Loud, patriotic music at recent independence day celebrations in the capital of Tajikistan was of little solace to Abdulbashir Yusufi, still reeling from the Taliban’s takeover of his country, neighbouring Afghanistan.
Yusufi escaped to the mountainous Central Asian country on Afghanistan’s doorstep last month, securing last-minute visas and flights for his family, just as the Taliban arrived at the gates of Kabul.
As the high-tempo music played in a central square of Dushanbe, the 43-year-old explained that his friends and relatives faced death at the hands of the Taliban in Panjshir, the last province to fall to the group.
“I’m so worried for them,” Yusufi, a former resident of the northern city Mazar-e-Sharif, told AFP.
A doctor who worked with the German army and a British pharmaceutical firm before that, Yusufi says he cannot contemplate a return home with his family.
“If we go back to Afghanistan there is a threat to our lives,” he explained.
Rather than remain in Tajikistan, Yusufi is hoping to be granted refuge in the West.
The Taliban’s rapid sweep of Afghanistan as foreign troops drew down after 20 years sparked a frenzied exodus — particularly among Afghans who worked alongside foreign militaries — that centred on the airport in Kabul.
Tajikistan, a secretive and authoritarian ex-Soviet state close to Russia and China, has not provided figures for the number of Afghans who have arrived there since the Taliban began its takeover in May.
But Interior Minister Ramazon Hamro Rahimzoda said earlier this month that the country could not admit around 80 Afghan families camping out on its border with Afghanistan, saying it lacked the infrastructure to house them.
Tajik leader Emomali Rakhmon then criticised international institutions for their “indifference” to the fate of Afghans, but he made no commitments to house refugees in his own country.
For Afghans who have made it to Tajikistan, the government’s notable anti-Taliban positioning might be a good sign.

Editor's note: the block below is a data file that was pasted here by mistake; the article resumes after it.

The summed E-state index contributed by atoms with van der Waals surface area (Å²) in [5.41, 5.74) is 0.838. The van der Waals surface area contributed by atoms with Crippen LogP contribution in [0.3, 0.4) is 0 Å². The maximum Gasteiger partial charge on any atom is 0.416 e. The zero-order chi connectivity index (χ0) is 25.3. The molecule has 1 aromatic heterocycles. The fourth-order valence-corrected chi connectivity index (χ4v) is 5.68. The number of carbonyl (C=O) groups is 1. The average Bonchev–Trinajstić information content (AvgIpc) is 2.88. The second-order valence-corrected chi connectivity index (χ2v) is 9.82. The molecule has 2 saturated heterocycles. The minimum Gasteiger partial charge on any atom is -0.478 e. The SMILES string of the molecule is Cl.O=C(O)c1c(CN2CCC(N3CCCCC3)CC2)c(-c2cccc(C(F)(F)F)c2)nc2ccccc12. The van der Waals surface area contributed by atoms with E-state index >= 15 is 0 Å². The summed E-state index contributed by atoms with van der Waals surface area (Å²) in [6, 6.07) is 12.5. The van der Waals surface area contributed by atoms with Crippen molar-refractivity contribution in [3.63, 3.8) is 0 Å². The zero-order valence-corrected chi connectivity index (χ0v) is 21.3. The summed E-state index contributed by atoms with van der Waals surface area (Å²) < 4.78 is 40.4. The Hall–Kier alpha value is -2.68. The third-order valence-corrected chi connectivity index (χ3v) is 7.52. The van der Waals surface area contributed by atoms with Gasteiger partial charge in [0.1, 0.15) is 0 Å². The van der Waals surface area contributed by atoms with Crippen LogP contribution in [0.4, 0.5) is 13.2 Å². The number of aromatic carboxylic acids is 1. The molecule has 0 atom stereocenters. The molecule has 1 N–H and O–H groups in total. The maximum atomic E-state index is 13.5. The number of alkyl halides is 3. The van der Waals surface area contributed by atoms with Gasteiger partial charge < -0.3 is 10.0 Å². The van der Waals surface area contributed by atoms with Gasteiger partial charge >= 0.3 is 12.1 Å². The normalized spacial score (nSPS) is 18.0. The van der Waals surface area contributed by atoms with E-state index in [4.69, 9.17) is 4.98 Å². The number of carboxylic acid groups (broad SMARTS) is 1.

– Anti-Taliban posture –
While other neighbouring countries, like Uzbekistan, began developing ties with the Taliban long ago, Tajik authorities have repeatedly criticised the group and refused to engage with it.
Strongman Rakhmon has complained of the build-up of “terrorist groups” on Tajikistan’s southern border since the Taliban gained control of it.
He has bestowed posthumous honours on anti-Taliban commander Ahmad Shah Massoud and late former president of Afghanistan Burhanuddin Rabbani.
The old Afghan government’s ambassador to Tajikistan, Zahir Aghbar, has also rebutted the Taliban, pledging loyalty instead to the country’s deposed vice president Amrullah Saleh.
In a news at the embassy building on Wednesday Aghbar dismissed the Taliban’s new government in Kabul as “several mullahs, some of whom have not even read two books”.
He said he could not say how many Afghan refugees had arrived in Tajikistan in recent months but credited the government for “always treating refugees warmly”.
Younger Afghan escapees observing Tajikistan’s independence day celebrations in central Dushanbe told AFP that they saw their long-term future outside Afghanistan and in the West.
Abdulbashir Yusufi’s daughter, Mahsa Yusufi, 15, said that she dreamed of living in the United States, Canada or the United Kingdom.
“If I go there, I think I can be someone that can become someone that can help my people,” Yusufi said.
Abdusabbur Alizai, a 23-year-old student, said he planned to continue studying at the Tajik university at which he is enrolled.
“Then, I will try to leave for a country where I will be able to earn a good living,” Alizai said.
Many of his relatives feel the same way, he told AFP.
“They used to have work. Now there isn’t any. They are all unhappy with the Taliban and all want to leave Afghanistan for a better life,” Alizai said.
Courtesy: France 24